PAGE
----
# chemistry

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a pH meter gives a readout of 9.35 when the probe is dipped into an aqueous solution containing the strong base NaOH. What is the molarity of this solution with the respect to sodium hydroxide?

• chemistry -

pH = -log(H^+)
9.35 = -log(H^+).
solve for )H^+). Do you know how to do that on the calculator. Punch in 9.35, change the sign to negative, hit the 10x key. The (H^+) pops up
Then (H^+)(OH^-) = Kw.
You know H and Kw. Solve for (OH^-)

There is an easier way, I think, to do it.
9.35 is pH. Then pOH = 14-9.35.
Then pOH = -log(OH^-).
Substitute for pOH, and solve for OH^-. Much simpler, I think.
Check my work.

• chemistry -

ok since 14-9.35=4.65
what do i do after this...

• chemistry -

pH = -log(OH^-)
4.65 = -log(OH^-)
Just follow the above instructions to convert this number to OH^-

• chemistry -

i don't get the OH^-

• chemistry -

The question gives you the pH and asks you to calculate the concentration of the hydroxide ion. (OH^-) is read as "the concentration of the hydroxide ion". Actually it is NaOH which the problem uses but since the NaOH is 100% ionized in solution, then (NaOH) and (OH^-) are the same. In step 1 you converted pH to pOH. Now you want to convert pOH to (OH^-) = (NaOH). And you do it the same way you converted pH = 9.35 to (H^+) in this same post. In fact, I gave specific instructions for how to do that.

• chemistry -

this is a hard one for me...what do i do with 4.65

• chemistry -

You convert it to (OH^-) by using the formula 4.65 = -log(OH^-). And you do that EXACTLY the same way as you converted 9.35 pH to (H^+) in this same post. Go back up to that point and read how you are to do that on your computer, then remember how to do it.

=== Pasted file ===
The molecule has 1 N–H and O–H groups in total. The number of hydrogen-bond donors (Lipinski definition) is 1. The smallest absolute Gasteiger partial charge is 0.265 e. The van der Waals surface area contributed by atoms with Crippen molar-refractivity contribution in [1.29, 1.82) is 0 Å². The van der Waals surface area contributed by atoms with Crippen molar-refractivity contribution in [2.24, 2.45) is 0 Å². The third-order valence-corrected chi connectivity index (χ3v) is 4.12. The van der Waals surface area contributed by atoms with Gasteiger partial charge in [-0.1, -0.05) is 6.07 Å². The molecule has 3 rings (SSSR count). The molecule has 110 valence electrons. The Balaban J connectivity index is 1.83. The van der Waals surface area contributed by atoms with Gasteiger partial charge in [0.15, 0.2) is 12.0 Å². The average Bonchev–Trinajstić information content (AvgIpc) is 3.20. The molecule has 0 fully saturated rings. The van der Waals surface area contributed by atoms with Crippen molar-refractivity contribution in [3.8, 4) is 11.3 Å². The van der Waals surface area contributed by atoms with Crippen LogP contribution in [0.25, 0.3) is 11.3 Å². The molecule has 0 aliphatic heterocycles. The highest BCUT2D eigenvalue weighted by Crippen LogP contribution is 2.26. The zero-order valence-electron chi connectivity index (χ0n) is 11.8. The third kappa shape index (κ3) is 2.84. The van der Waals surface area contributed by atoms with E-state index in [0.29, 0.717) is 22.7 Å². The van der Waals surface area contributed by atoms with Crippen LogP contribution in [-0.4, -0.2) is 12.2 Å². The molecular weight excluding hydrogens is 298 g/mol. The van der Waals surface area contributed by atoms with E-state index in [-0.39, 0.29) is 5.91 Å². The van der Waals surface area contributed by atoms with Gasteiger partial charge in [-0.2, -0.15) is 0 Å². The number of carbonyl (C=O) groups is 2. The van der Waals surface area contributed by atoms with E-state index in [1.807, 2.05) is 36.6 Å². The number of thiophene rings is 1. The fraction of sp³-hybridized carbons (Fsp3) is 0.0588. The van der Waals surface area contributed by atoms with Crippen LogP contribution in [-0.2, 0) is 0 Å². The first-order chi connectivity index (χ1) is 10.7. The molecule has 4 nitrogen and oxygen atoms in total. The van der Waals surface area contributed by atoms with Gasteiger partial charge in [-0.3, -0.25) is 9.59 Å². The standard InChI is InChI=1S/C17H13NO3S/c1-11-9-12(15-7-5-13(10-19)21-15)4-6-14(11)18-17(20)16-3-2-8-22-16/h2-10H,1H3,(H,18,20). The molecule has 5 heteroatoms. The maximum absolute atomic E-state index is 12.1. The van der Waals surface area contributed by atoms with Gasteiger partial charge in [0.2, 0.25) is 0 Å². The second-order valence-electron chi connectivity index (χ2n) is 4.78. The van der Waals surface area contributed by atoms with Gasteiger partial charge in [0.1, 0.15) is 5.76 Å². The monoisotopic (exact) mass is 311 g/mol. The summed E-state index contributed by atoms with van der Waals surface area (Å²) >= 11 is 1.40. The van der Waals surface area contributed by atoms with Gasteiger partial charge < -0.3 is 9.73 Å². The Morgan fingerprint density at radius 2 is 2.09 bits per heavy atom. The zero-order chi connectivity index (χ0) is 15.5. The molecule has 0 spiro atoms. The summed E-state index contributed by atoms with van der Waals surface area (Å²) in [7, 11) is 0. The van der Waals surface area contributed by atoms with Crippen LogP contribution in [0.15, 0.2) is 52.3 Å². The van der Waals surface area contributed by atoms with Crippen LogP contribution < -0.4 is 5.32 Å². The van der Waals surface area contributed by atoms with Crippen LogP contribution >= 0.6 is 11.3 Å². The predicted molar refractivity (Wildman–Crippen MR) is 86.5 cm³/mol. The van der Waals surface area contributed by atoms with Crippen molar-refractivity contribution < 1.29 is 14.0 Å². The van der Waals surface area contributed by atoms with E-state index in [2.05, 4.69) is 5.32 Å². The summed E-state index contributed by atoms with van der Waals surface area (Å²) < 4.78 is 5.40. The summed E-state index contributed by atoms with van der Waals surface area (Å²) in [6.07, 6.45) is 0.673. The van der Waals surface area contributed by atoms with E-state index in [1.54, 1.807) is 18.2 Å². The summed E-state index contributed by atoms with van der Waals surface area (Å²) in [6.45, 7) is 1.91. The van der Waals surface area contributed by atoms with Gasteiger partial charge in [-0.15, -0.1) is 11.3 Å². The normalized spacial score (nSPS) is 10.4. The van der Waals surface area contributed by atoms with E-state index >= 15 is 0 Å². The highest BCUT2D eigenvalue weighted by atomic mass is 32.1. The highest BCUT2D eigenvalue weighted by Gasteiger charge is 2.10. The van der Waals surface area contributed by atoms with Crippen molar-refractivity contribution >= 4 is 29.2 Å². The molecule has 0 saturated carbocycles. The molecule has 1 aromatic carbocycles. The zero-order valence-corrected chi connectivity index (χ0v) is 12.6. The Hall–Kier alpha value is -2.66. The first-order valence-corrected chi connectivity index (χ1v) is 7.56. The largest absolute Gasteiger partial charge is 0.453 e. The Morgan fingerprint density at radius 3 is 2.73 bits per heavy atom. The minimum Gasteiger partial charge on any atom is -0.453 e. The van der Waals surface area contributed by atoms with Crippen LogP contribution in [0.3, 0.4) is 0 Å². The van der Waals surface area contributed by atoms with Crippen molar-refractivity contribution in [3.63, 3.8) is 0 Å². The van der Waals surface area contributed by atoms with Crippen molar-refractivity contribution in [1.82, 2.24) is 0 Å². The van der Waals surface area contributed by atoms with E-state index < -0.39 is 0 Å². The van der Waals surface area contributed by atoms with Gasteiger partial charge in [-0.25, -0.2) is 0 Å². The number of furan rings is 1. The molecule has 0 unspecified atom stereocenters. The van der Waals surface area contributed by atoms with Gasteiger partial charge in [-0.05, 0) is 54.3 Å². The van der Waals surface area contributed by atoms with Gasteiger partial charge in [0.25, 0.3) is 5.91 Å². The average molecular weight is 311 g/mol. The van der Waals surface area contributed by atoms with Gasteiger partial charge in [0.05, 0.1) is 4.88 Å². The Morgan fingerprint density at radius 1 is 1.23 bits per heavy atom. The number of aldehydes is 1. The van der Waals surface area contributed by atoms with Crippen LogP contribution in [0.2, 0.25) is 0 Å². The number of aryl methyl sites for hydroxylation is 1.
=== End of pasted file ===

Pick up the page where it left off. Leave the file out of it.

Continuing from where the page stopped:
• chemistry -

oh..i didn't convert 9.35 into anything though..cause that's the number they gave me

• chemistry -

Yes, you did. At least I told you how. Go back and look to see how I told you to convert it to (H^+).

• chemistry -

all i did was since the pkw is 14..i just subtracted that from the 9.35 to give me 4.65

• chemistry -

pH = -log(H^+)
9.35 = -log(H^+).
solve for (H^+). Do you know how to do that on the calculator? Punch in 9.35, change the sign to negative, hit the 10x key. The (H^+) pops up
Then (H^+)(OH^-) = Kw.
You know H and Kw. Solve for (OH^-)

There is an easier way, I think, to do it.
9.35 is pH. Then pOH = 14-9.35.
Then pOH = -log(OH^-).
Substitute for pOH, and solve for OH^-. Much simpler, I think.
Check my work.

• chemistry -

is it-417649 or -.667

• chemistry -

I don't even know the problem anymore.
pOH = -log(OH^-)
4.65 = -log(OH^-)
-4.65 = log(OH^-)
So we want to take the antilog of both sides. The antilog of -log(OH^-) is just (OH^-). The antilog of -4.65 is done this way on your calculator.
Punch in 4.65, change the sign to negative (or punch in -4.65 at the beginning), then find the button that is marked 10x and hit it. The answer of 2.238 x 10-5 will pop up (which I would round to 2.24 x 1o-5. That is the answer. That is the sodium hydroxide, the NaOH, concentration.

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